2005 Books Read

Here is the complete list of books I read in 2005.

Underworld: A Novel, by Don DeLillo – which I had started in the fall of 2004- before I went to Ireland – and it took me FOREVER to finish it. The damn thing is so LONG though that I didn’t feel like i could stop reading, even though I eventually found it so boring. I had put in so much time that I had to finish it. So no – the whole book wasn’t worth it. But the opening 100 pages? Cannot be touched. The rest of the book doesn’t live up to it … but that opening. I still pick it up and read it on occasion.

Okay – I won’t comment on every book but on that one I had to.

George Washington, A Life – by Willard Sterne Randall

The Adams-Jefferson Letters: The Complete Correspondence Between Thomas Jefferson and Abigail and John Adams – this is probably my 5th time reading it all the way through

East of Eden (Penguin Twentieth Century Classics) – John Steinbeck (a re-read. I love this book. I’ve read it about 4 times)

American Sphinx: The Character of Thomas Jefferson – Joseph Ellis (this is one of the best books I’ve ever read on Thomas Jefferson)

Darkness at Noon – Arthur Koestler – it far surpassed my expectations. Chilling – couldn’t get the book out of my mind

The Prince – Machiavelli (this is a re-read. I have periodically gone back and re-read all the stuff I was forced to read in high school.)

The Great Terror: A Reassessment – by Robert Conquest (huge post about it here) One cannot fully understand the events of the 20th century without having read this book.

102 Minutes: The Untold Story of the Fight to Survive Inside the Twin Towers – by Jim Dwyer and Kevin Flynn

Crowds and Power – by Elias Canetti. (Woah. That’s all I have to say)

Chechnya: To the Heart of a Conflict – by Andrew Meier (yawn. Not that the Chechnya situation is a yawn – but Meier somehow made it all about HIM. Blech. If a Robert Kaplan or a Rebecca West traveled through the region – I wouldn’t have been so annoyed – because even though they are characters in their own travelogues – they do not come across as annoying or … too pleased with themselves. Meier’s book, to me, read like: “whoo-hoo! Look at me! Risking my life! I’m like Robert Kaplan now!” Uh, no. You’re not.)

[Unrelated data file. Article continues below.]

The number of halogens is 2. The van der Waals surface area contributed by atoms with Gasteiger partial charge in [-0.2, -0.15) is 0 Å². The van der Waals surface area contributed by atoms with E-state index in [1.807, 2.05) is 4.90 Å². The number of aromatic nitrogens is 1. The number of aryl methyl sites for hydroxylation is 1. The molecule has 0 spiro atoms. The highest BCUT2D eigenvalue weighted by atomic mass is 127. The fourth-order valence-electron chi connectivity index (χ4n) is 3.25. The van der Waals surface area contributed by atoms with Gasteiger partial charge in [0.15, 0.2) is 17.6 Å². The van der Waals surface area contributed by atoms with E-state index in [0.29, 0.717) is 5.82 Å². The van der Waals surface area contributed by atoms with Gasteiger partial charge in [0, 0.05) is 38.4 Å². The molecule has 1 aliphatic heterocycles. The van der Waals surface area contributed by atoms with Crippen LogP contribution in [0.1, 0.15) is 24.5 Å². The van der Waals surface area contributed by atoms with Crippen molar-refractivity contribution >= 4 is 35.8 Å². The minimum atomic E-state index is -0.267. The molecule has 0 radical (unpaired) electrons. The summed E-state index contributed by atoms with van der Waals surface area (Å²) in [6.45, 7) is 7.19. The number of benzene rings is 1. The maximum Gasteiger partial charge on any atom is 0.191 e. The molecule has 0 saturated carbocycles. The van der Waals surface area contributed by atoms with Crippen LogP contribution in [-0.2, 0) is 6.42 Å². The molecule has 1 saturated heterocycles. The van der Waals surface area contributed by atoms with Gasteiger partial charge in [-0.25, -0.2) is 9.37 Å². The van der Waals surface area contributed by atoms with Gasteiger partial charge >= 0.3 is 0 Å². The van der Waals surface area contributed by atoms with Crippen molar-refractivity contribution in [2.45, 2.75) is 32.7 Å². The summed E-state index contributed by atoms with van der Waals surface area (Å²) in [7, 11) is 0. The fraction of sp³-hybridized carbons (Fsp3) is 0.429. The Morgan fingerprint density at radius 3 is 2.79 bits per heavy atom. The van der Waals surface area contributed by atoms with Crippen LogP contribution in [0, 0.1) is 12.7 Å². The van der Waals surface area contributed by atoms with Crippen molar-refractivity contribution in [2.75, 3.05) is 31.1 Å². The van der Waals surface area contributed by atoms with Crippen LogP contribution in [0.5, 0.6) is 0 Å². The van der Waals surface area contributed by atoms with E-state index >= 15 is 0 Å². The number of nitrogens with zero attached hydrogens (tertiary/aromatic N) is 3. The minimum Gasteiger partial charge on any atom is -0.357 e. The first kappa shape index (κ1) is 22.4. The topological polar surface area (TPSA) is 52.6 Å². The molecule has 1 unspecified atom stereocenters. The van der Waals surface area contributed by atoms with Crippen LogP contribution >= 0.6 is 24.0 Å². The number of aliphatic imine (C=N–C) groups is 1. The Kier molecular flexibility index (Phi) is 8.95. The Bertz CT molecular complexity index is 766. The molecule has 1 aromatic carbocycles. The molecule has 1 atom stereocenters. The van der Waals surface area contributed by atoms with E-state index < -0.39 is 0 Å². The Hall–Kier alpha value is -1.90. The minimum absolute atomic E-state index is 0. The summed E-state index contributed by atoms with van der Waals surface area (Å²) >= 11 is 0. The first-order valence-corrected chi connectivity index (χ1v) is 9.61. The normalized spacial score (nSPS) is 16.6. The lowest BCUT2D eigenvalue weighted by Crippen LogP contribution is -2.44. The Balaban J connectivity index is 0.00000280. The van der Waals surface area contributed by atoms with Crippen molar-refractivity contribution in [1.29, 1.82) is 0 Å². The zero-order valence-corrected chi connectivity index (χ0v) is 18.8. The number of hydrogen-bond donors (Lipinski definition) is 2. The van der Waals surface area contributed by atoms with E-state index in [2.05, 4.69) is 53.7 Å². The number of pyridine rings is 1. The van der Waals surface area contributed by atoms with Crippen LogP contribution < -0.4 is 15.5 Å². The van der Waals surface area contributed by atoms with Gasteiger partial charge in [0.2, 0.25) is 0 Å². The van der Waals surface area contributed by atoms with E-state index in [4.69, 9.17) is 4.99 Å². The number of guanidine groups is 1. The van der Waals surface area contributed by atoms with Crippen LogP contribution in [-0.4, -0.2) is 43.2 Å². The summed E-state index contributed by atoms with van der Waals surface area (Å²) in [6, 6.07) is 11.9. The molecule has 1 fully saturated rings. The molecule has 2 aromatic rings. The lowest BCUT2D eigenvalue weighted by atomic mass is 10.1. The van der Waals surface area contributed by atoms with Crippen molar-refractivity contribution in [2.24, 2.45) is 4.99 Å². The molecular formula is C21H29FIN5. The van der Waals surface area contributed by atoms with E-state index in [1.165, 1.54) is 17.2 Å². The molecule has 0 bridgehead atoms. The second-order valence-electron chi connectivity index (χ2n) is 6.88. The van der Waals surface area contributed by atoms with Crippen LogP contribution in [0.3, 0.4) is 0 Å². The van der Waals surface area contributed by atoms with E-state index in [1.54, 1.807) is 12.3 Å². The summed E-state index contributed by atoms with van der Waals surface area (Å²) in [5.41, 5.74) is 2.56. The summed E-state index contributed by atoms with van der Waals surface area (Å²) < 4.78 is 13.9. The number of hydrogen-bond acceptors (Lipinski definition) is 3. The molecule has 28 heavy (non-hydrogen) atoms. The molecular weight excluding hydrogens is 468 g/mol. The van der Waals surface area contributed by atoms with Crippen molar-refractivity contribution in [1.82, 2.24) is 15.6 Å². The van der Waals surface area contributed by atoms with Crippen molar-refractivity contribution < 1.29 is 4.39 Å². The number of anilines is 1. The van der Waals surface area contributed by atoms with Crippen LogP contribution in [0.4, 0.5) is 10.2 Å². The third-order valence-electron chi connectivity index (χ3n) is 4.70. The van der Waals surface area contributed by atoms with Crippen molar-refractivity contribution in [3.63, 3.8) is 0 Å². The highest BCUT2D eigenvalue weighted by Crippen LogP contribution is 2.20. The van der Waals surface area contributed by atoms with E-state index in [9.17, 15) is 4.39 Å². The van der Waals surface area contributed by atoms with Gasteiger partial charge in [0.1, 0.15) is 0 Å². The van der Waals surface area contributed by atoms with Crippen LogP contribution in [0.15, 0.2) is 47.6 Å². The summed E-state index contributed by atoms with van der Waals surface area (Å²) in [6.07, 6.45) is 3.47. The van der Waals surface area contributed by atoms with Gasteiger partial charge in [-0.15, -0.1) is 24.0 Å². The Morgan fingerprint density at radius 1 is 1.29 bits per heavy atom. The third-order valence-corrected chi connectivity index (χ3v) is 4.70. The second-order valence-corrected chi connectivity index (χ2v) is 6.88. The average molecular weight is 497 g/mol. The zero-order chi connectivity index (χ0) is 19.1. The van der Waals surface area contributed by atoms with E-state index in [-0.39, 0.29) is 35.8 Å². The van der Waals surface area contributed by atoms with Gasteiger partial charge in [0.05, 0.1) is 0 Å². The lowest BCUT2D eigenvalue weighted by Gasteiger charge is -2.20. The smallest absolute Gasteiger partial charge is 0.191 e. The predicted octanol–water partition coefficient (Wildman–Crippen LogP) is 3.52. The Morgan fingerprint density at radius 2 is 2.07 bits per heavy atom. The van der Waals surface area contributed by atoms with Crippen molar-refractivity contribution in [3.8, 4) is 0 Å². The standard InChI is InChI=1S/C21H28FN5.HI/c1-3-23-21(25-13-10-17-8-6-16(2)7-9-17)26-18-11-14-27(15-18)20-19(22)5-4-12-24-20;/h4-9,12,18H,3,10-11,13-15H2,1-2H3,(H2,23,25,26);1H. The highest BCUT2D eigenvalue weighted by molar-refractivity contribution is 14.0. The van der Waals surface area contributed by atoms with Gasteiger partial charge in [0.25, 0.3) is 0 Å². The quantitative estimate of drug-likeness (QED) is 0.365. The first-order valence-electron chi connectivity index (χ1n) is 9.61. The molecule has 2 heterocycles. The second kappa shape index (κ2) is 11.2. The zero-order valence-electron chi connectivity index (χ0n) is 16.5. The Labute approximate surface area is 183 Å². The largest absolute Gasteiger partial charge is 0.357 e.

Bobby Fischer Goes to War: How A Lone American Star Defeated the Soviet Chess Machine – by David Edmonds and John Eidinow (some fun excerpts here, here , and here.)

The Aran Islands – by John Millington Synge. Ahhhh. Love this book. (Here’s a huge post I wrote about Synge)

Charming Billy: A Novel, by Alice McDermott. Wonderful novel.

A Secret History of the IRA, by Ed Moloney. The jury’s still out on this one.

Negotiating with the Dead: A Writer on Writing, by Margaret Atwood

Middlemarch, by George Eliot. Wow!!! I blithered about it here.


On Writing, by Stephen King (phenomenal)

If You Want to Write: A Book about Art, Independence and Spirit, by Brenda Ueland (writers out there: do yourself a favor and pick up this book. Dumb title. Great great book.)

Tracy and Hepburn: An Intimate Memoir, by Garson Kanin. So good I never wanted it to end.

Great Expectations, by Charles Dickens.

The Crisis of Islam: Holy War and Unholy Terror, by Bernard Lewis

Miracle At Philadelphia: The Story of the Constitutional Convention May – September 1787, by Catherine Drinker Bowen. This book was literally like injesting crack. Even though I’ve never injested crack. I am a drug addict though. A Second Constitutional Congress drug addict.

Letters to a Young Contrarian (Art of Mentoring), by Christopher Hitchens. hahahaha

Reflections on the Revolution in France (Oxford World’s Classics), by Edmund Burke. Another re-read. Even better than the second time. Is it wrong to have a crush on him? Don’t worry, Anne – I won’t steal your dead boyfriend. I already have my own.

The Teammates: A Portrait of a Friendship, by David Halberstam – a wonderful book about Ted Williams, Johnny Pesky, Dom DiMaggio, and Bobby Doerr (here’s one of my favorite stories from that book)